Forty years later, however, the gods have been evicted. The government is planning a $3.3 billion development project at Anderson Road in Kwun Tong, in between Sau Mau Ping Road and Anderson Quarry. The land is to be converted into a residential area, including a public housing estate that can accommodate 48,000 people. The temples, while not on the site of the proposed buildings, stood in the way of a major road linking the area to the center of town.

The government first announced its development plan in 2000, but Sau Mau Ping residents tried to persuade authorities to change the design in order to preserve the temples. “We don’t object to building a public housing estate because it’s good for the people,” says Lam Cho-shut, chairman of the Tai Shing Temple Committee. “It’s possible to change where to build a road. But the government refused our suggestion because it might cost an extra $30 million.”

In the end, the Committee finally agreed to rebuild the temple along Po Lam Road. But when Joy Wong, a contributor to the blog “Living in Kwun Tong” (kwuntong.wordpress.com), and a photographer friend went to visit the temple cluster, she was shocked to find only ruins. “It’s heartbreaking to see that things in your community can disappear like that,” she says. “Something that’s always there and you never pay attention to, but once it’s gone you realize its significance.” Within three months, she says, all traces of the temples were gone.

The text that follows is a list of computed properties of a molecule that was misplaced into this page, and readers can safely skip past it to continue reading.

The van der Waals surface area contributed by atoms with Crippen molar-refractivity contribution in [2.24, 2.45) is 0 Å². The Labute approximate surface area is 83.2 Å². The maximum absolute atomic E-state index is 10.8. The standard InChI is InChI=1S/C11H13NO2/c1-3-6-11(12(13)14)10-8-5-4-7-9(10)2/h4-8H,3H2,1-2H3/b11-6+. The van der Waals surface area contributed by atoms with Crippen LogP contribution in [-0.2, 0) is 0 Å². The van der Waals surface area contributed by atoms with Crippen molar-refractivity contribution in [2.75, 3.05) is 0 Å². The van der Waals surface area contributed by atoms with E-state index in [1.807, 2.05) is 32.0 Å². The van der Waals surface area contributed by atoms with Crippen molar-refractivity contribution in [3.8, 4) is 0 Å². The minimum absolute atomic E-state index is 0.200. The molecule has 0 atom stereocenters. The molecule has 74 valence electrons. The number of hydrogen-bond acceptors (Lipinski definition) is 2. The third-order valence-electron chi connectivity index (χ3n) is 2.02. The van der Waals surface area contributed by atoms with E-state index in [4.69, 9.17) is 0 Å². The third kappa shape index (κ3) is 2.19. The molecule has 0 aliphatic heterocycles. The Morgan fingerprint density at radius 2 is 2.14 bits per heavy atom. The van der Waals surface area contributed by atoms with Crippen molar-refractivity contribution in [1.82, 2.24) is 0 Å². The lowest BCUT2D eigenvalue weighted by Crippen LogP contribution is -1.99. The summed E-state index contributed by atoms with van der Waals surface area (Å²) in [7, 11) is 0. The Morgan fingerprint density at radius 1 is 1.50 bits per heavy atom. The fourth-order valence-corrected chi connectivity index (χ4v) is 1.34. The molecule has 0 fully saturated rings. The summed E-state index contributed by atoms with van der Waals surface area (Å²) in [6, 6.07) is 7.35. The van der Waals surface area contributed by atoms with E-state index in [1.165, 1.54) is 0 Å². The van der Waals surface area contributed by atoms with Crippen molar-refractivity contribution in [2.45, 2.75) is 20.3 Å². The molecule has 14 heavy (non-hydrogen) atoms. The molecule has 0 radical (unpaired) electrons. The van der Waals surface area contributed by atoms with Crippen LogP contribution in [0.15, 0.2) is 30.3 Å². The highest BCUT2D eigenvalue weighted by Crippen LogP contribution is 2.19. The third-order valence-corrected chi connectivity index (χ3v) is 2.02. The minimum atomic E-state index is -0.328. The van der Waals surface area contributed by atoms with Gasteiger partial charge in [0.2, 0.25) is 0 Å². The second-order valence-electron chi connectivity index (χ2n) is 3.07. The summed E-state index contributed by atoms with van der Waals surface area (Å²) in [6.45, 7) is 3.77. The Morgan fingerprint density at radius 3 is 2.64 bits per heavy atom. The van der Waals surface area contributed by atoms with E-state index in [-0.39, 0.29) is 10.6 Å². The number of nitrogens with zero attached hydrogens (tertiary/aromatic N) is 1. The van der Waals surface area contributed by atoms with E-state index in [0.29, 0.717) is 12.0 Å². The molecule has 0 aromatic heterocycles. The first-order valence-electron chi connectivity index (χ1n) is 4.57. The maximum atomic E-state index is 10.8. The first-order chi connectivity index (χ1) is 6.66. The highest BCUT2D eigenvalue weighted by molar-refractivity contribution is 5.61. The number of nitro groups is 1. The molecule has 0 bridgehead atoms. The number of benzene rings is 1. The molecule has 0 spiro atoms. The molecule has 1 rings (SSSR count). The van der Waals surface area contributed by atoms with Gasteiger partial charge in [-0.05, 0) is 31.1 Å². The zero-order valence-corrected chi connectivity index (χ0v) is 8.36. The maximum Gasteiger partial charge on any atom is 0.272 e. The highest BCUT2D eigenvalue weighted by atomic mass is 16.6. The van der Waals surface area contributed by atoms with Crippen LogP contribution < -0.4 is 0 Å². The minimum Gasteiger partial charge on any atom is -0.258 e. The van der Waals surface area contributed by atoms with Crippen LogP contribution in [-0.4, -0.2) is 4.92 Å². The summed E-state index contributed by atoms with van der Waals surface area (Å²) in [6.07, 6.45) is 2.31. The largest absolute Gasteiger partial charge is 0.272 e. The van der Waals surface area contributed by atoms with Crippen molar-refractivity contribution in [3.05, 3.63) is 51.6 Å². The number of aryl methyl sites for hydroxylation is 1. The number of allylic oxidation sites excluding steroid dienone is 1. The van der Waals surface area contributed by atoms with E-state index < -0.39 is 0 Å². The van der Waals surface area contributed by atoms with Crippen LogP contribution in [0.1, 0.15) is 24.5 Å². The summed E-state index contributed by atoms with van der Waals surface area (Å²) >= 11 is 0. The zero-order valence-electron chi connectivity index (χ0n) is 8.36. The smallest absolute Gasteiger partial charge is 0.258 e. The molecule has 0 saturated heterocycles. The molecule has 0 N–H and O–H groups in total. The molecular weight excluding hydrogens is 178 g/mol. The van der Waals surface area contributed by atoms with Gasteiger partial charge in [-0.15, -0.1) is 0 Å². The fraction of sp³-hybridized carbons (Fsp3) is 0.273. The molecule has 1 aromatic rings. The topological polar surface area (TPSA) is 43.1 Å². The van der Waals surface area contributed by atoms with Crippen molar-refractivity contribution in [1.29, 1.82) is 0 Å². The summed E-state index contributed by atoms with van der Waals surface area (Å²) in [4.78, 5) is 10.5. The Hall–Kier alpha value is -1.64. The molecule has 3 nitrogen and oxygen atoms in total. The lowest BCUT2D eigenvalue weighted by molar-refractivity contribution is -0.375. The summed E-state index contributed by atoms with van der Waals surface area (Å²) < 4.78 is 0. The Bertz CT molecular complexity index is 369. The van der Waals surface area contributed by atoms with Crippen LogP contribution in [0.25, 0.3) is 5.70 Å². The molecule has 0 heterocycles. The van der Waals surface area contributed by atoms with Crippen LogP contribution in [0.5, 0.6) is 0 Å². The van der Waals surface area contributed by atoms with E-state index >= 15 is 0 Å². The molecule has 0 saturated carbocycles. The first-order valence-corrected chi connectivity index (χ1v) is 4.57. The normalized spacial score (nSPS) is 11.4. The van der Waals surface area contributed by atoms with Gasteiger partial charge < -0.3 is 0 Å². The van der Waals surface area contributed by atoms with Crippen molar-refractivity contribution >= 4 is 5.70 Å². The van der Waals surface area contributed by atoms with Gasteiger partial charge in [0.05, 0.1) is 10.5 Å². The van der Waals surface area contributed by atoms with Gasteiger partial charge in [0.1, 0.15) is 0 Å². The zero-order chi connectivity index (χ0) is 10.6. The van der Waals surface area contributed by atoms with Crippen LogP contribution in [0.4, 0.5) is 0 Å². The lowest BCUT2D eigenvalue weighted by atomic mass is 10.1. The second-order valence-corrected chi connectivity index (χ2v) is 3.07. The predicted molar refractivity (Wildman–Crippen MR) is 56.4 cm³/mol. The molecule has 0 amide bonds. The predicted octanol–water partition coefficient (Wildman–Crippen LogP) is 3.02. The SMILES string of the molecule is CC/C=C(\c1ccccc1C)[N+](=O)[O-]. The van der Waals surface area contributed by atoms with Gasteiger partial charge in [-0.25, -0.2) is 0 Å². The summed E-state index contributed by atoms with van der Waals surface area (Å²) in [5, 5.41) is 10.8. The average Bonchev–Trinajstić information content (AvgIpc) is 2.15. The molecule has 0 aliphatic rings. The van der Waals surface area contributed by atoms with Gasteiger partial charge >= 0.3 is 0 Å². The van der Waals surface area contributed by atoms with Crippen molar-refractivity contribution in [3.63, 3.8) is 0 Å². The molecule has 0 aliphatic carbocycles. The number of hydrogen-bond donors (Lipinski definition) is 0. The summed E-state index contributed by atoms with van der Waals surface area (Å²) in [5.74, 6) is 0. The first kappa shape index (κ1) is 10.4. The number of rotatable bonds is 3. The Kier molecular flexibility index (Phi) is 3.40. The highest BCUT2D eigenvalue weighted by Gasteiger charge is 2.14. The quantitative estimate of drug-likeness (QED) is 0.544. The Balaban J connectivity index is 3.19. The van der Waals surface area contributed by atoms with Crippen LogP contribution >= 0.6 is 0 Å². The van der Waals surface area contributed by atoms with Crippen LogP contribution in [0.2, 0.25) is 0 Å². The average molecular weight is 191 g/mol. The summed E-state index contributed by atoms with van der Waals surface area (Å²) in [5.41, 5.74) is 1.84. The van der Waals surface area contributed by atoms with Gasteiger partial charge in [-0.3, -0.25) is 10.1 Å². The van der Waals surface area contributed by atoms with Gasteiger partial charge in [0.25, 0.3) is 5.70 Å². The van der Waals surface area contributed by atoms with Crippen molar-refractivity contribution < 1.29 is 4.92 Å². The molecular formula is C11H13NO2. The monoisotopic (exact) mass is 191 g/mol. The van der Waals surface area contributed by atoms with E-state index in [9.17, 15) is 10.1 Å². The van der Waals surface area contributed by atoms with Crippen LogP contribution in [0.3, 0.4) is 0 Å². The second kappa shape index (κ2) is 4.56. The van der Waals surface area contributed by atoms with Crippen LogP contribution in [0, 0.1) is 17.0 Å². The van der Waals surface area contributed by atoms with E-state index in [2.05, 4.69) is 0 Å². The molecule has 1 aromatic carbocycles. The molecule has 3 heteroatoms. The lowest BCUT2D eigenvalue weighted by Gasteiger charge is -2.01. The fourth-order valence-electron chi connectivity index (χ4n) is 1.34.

So where are the gods now? Tai Shing Temple, together with its two neighboring temples, is in an old shipping containter until the Lands Department completes foundation work on the new site. (The Tin Hau Temple, which had honored the goddess of the sea, has ceased to exist after the temple master decided not to run it anymore.) But it’s not worship as usual. “At first they wouldn’t let us display the incensory for paper offerings to our gods, because the authorities say the land is for warehouses—which are for storage purposes only,” says Lam. “And people have to stay five meters away from the slope for safety reasons, even though the perimeter is already surrounded by fences. So how can people have space to walk in and worship the gods?”